Whitaker Bement Named for Northampton School founders Sarah Whitaker and Dorothy Bement, the building was designed as a girlsonly rec center in 1971. Not surprisingly, female students stayed away in droves, and Whitaker Bement went on to house the Middle School.

What do you enjoy about your work?

First, I like the talented people in this industry. I value the relationships. Second, what I do is look at the financial markets. I have to continuously monitor what’s happening all over the world. Not just economic news, but political developments, what’s happening socially in other countries. I have to stay on top of it. That’s work I enjoy not just to do a better job, but to be a better person. Third, there’s never the same boring day.

Williston Theatre Home to everything from Greek tragedy to modern musicals, the 288-seat performing arts space was rebuilt in 1995 next to Scott Hall after a fire destroyed the original structure (see photo at right).

What does it mean to you that your son now attends Williston?

Obviously, Williston was his choice, but I encouraged him. As a parent, when they come back and say, “I love the school,” that’s all I can ask for.

Robert Parker Clapp Class of 1875 Memorial Library Distinguished by the number of books on its shelves and the number of words in its official name, the library, built in 1978, adds more than 1,000 new items every year.



Shawn Amos ’86

The marketing entrepreneur and musician has dedicated himself to keeping the blues alive

What was your transition to Williston like from L.A.?

Williston was like another planet. It felt very old and very conservative. It felt stuffy. And it was in the middle of nowhere. I was a kid who grew up in Hollywood. I was used to a lot of action and things that were the coolest and modern. But I had always been thoughtful and mindful and sensitive and artful, and I felt a little bit self-conscious of that in my Los Angeles life. Being at Williston, I discovered what it meant to be intellectual. I got to explore that part of myself and revel in it.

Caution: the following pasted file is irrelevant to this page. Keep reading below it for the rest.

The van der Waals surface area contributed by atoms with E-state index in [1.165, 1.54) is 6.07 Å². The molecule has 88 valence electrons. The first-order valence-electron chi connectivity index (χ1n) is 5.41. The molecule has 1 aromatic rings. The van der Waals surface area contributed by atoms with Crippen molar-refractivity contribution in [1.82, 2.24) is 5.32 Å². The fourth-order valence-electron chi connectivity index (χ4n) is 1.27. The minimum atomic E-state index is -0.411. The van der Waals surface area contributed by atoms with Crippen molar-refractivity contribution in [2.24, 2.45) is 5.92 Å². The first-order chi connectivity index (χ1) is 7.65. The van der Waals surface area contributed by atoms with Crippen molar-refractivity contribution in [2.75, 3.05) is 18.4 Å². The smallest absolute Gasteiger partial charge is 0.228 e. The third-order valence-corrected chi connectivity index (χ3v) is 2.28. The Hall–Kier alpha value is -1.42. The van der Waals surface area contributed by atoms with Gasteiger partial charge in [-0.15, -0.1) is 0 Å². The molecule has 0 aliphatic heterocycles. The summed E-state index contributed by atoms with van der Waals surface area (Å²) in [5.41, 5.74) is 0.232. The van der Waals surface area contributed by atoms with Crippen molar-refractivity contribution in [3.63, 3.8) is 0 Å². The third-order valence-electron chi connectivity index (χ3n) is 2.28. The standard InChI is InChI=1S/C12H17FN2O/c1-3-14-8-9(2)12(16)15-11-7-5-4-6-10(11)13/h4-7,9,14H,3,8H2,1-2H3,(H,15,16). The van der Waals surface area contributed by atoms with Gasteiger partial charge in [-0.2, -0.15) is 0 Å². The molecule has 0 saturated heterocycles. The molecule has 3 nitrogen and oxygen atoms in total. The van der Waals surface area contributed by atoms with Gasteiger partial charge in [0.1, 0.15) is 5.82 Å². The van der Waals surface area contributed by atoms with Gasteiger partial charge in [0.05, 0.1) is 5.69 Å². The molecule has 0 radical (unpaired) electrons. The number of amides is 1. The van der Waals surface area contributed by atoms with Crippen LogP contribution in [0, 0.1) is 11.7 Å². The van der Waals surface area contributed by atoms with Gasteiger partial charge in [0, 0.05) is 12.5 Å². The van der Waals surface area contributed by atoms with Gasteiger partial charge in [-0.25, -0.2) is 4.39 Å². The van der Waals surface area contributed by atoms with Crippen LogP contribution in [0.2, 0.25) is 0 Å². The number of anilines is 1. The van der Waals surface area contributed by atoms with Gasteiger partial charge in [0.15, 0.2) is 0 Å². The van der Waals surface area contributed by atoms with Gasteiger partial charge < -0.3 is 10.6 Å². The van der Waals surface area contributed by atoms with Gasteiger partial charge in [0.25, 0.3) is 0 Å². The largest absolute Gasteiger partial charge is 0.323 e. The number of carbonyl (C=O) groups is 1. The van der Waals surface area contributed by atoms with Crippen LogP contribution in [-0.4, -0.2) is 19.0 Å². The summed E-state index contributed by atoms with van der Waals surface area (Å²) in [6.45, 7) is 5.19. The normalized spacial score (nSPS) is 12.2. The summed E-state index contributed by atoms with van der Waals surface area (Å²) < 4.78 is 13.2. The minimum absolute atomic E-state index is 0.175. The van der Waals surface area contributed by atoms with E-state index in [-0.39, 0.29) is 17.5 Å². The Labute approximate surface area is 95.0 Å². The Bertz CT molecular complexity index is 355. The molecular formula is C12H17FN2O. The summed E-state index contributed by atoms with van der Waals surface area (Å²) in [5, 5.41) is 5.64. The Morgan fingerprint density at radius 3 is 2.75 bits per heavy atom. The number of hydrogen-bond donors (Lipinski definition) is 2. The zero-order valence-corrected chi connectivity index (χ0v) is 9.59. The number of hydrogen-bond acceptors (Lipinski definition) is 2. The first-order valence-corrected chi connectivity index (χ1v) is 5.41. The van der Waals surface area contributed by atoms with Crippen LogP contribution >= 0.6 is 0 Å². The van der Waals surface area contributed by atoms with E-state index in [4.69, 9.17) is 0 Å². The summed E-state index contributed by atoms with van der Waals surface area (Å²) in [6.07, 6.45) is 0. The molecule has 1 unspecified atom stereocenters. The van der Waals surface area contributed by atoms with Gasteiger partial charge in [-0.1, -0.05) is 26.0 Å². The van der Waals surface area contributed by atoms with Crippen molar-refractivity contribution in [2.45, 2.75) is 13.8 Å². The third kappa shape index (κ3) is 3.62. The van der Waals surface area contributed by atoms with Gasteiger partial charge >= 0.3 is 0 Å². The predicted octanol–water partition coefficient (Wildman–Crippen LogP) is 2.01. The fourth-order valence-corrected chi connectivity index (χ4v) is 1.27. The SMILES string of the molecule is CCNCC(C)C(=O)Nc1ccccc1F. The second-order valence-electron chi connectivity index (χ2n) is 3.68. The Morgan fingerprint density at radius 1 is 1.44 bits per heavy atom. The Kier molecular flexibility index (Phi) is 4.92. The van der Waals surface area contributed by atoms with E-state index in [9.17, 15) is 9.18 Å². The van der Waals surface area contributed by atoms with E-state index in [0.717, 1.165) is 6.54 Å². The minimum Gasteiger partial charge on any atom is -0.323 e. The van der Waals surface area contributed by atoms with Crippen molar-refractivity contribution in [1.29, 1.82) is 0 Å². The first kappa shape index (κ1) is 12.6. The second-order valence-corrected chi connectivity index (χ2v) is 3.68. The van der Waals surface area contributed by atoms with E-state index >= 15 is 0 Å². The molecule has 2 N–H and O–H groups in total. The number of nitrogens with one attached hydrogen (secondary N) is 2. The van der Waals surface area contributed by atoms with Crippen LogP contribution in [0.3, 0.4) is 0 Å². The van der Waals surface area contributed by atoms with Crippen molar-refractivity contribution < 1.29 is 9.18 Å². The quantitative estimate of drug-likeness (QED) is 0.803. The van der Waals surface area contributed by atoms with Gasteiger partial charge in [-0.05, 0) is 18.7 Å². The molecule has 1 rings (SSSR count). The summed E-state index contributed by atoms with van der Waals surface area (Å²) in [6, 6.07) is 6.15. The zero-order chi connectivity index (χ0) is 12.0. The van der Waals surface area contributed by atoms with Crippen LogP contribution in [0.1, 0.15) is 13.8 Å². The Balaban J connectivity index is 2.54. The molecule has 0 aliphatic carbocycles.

What at Williston influenced your music career?

I had a roommate named Nathaniel Foote. He was a musician. He came to Williston with a guitar. I really admired his singing and songwriting. I made it a mission of mine to further his career. He sparked the idea of creating music. I had always loved music, and music has in some ways literally saved my life. But I didn’t think I was someone who would make music. Hanging out with Nathaniel got me to think about that. I think it opened my eyes and got me comfortable with the idea of creating things. I was deeply involved in creating things at Williston. I acted in a play. I was writing poetry. I began experimenting with filmmaking. I got wildly immersed in exploring my creativity. What were some of the themes of your poetry as a teenager?

One of the things that I began expressing privately in my writing was about race and identity. I grew


Why was Williston a transformative experience for you?

What I needed was to be in an environment where I would stand or fall based on my own merits and not have the excuse, however real it was, of a dysfunctional family or a distracting city. I had to claim responsibility for my own actions from top to bottom. I could have screwed that up or I could have risen to the occasion. I chose to rise to the occasion. I thought, wow, here’s a place where I can find out what I’m made of, out of my own merit. I can see what happens when I just do the work. And that has stayed with me forever. And I tell that to my own kids. All you have is the work you do. I felt like, this is your now-or-never moment. What are you going to make of your life?